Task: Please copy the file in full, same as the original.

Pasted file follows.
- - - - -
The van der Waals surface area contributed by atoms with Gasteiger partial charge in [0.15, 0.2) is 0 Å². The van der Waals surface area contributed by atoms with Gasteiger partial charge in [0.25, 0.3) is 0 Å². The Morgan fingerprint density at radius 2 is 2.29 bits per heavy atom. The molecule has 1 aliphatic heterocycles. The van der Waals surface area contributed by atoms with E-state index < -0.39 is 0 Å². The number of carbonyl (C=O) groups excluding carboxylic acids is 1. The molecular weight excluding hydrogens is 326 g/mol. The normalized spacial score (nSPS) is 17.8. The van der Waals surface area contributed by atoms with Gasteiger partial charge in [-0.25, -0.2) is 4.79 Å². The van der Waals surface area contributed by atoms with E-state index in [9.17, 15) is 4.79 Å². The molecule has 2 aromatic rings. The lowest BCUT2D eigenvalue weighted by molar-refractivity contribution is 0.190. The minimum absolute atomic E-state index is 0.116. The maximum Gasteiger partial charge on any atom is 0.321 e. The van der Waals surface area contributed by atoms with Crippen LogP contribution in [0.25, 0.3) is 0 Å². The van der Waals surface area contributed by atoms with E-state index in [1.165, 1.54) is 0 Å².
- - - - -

The van der Waals surface area contributed by atoms with Gasteiger partial charge in [0.15, 0.2) is 0 Å². The van der Waals surface area contributed by atoms with Gasteiger partial charge in [0.25, 0.3) is 0 Å². The Morgan fingerprint density at radius 2 is 2.29 bits per heavy atom. The molecule has 1 aliphatic heterocycles. The van der Waals surface area contributed by atoms with E-state index < -0.39 is 0 Å². The number of carbonyl (C=O) groups excluding carboxylic acids is 1. The molecular weight excluding hydrogens is 326 g/mol. The normalized spacial score (nSPS) is 17.8. The van der Waals surface area contributed by atoms with Gasteiger partial charge in [-0.25, -0.2) is 4.79 Å². The van der Waals surface area contributed by atoms with E-state index in [9.17, 15) is 4.79 Å². The molecule has 2 aromatic rings. The lowest BCUT2D eigenvalue weighted by molar-refractivity contribution is 0.190. The minimum absolute atomic E-state index is 0.116. The maximum Gasteiger partial charge on any atom is 0.321 e. The van der Waals surface area contributed by atoms with Crippen LogP contribution in [0.25, 0.3) is 0 Å². The van der Waals surface area contributed by atoms with E-state index in [1.165, 1.54) is 0 Å².